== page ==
While having dinner at an exclusive upscale restaurant, two couples are attempting to have a very serious discussion about what to do concerning their teenage sons who are involved in a severe situation that isn’t fully revealed until the last course.
That is a very simple description to a much more complicated and weighted story about who we are as individuals through the politics of our parenting, relationships, and the way we treat others outside of both those facets. THE DINNER asks the audience, “How would you respond?”
Details make all the mess more meaningful. As THE DINNER progresses, the story unfolds through flashbacks, marking different points in the people’s lives with a different course in the meal. However the real treat is in the characters. Stan Lohman (Richard Gere) is a glad-handing politician who has initiated the dinner yet is constantly being interrupted by his assistant who is waiting in a private area of the restaurant. Stan’s brother is Paul Lohman (Steve Coogan), a bitter and angry history teacher who is obsessed with the Civil War. Paul wants nothing to do with his brother or the dinner at hand and isn’t afraid to express his negative opinions on everything and everyone. Paul obliges mostly because of his loving wife Claire Lohman (Laura Linney). Supportive and collected, Claire is a cancer survivor who is the backbone for her family. Katelyn Lohman (Rebecca Hall) is Stan’s third wife who has been with him quite sometime. She has taken on his children and his busy life as the appropriate brains and strength within the realm of a politician’s wife.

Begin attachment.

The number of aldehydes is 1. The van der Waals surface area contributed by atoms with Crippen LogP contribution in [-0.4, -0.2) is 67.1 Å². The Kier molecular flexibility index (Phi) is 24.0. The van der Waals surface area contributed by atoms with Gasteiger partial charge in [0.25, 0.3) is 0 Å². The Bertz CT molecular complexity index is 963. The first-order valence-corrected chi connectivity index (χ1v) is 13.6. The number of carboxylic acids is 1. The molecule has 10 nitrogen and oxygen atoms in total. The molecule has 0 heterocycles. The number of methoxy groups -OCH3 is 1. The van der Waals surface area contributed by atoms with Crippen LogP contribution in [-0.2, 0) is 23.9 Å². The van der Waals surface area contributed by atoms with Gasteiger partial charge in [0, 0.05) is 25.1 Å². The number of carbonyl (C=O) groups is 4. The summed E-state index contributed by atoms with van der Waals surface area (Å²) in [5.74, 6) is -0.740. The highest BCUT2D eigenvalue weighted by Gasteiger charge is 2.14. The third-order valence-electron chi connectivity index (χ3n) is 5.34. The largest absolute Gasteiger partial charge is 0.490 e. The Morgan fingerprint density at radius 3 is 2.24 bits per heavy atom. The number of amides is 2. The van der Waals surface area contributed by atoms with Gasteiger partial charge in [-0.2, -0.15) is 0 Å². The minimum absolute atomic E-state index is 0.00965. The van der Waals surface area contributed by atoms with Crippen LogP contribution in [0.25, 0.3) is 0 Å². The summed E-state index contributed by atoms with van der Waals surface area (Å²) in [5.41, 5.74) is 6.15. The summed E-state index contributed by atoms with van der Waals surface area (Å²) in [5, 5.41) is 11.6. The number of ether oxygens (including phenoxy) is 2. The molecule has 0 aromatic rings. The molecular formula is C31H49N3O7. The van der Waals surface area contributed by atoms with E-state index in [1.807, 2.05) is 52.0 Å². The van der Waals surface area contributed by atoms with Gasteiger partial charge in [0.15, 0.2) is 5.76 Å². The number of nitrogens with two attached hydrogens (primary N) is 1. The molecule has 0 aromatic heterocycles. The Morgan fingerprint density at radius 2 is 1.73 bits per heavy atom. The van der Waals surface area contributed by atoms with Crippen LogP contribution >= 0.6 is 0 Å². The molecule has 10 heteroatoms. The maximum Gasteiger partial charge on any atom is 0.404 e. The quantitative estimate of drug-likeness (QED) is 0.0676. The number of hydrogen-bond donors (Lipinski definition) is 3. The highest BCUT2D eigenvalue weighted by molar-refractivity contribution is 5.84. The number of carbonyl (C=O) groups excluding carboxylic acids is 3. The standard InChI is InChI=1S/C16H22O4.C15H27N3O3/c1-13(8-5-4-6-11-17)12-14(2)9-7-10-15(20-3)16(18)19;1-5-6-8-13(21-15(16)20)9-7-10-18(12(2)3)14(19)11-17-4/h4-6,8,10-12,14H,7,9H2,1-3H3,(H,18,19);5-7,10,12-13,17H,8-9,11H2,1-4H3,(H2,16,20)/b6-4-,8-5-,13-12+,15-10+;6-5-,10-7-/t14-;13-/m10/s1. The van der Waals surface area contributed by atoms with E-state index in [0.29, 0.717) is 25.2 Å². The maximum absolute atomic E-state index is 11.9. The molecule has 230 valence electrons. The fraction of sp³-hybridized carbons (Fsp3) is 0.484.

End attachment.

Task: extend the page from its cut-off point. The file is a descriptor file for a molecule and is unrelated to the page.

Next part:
Based on Herman Koch’s bestselling novel, director Oren Moverman cleverly intertwines THE DINNER to see the dark parallels of our privileged society trying to have very serious conversations with and about those we love contrasted withe the absurd lavishness of fine dining. The actors terrifically portray four very interesting adults with similar agendas yet very different opinions. The question of what’s best for their children, is constantly being muddled with their own selfish and stubborn relationships and desires. To a much lesser extent, their personalities and opinions have a 12 ANGRY MEN quality. The reactions range from denial, supportive, projective and accepting. Clearly they have not always been the best parents, but how can they do the right thing now?
It’s important not to share the details about their teenage sons that correspond and surround the dinner, as I believe the film wants it to be rolled out like a 5-course meal with the craving not to be fully satisfied until the end of the picture. Whether or not that is a smart move or not, I can’t say, but I will respect the filmmaker’s decision here and not divulge what has been in all the synopses that I’ve read.
Unfortunately, THE DINNER spends too much time on the less captivating past and not enough on the actual dinner. The most interesting conversation doesn’t happen until the dessert when it should have been the main course. Ultimately, I liked the idea more than the execution. With that said, I was pleased that at least one parent represented a somewhat reaction of myself. THE DINNER is intentionally awkward and painful, paralleling parenting, politics and war within a family matriarchal and patriarchal hierarchy system. Themes of family, mental illness and life value play against one another in an interesting and appetizing way that left me hungering for more.